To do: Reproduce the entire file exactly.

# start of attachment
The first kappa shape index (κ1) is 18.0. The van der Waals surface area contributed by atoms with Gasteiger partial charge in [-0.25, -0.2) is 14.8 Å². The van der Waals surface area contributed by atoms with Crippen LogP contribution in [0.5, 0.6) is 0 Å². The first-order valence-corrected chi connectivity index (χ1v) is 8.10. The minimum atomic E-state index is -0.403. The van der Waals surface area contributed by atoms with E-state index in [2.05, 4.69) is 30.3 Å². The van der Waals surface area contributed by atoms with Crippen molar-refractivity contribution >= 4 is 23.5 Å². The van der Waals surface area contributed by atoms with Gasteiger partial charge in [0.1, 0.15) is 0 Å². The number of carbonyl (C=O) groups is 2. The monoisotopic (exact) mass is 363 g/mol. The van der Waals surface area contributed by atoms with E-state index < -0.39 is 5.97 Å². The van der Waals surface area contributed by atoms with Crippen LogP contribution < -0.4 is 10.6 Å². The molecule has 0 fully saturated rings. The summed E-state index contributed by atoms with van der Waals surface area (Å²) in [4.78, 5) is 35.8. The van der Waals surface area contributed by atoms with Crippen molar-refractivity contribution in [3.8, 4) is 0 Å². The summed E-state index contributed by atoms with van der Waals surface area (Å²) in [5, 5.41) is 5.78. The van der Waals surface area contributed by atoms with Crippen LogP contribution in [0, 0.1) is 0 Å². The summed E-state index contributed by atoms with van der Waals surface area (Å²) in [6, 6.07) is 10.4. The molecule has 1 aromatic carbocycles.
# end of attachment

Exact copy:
The first kappa shape index (κ1) is 18.0. The van der Waals surface area contributed by atoms with Gasteiger partial charge in [-0.25, -0.2) is 14.8 Å². The van der Waals surface area contributed by atoms with Crippen LogP contribution in [0.5, 0.6) is 0 Å². The first-order valence-corrected chi connectivity index (χ1v) is 8.10. The minimum atomic E-state index is -0.403. The van der Waals surface area contributed by atoms with E-state index in [2.05, 4.69) is 30.3 Å². The van der Waals surface area contributed by atoms with Crippen molar-refractivity contribution >= 4 is 23.5 Å². The van der Waals surface area contributed by atoms with Gasteiger partial charge in [0.1, 0.15) is 0 Å². The number of carbonyl (C=O) groups is 2. The monoisotopic (exact) mass is 363 g/mol. The van der Waals surface area contributed by atoms with E-state index < -0.39 is 5.97 Å². The van der Waals surface area contributed by atoms with Crippen LogP contribution < -0.4 is 10.6 Å². The molecule has 0 fully saturated rings. The summed E-state index contributed by atoms with van der Waals surface area (Å²) in [4.78, 5) is 35.8. The van der Waals surface area contributed by atoms with Crippen molar-refractivity contribution in [3.8, 4) is 0 Å². The summed E-state index contributed by atoms with van der Waals surface area (Å²) in [5, 5.41) is 5.78. The van der Waals surface area contributed by atoms with Crippen LogP contribution in [0, 0.1) is 0 Å². The summed E-state index contributed by atoms with van der Waals surface area (Å²) in [6, 6.07) is 10.4. The molecule has 1 aromatic carbocycles.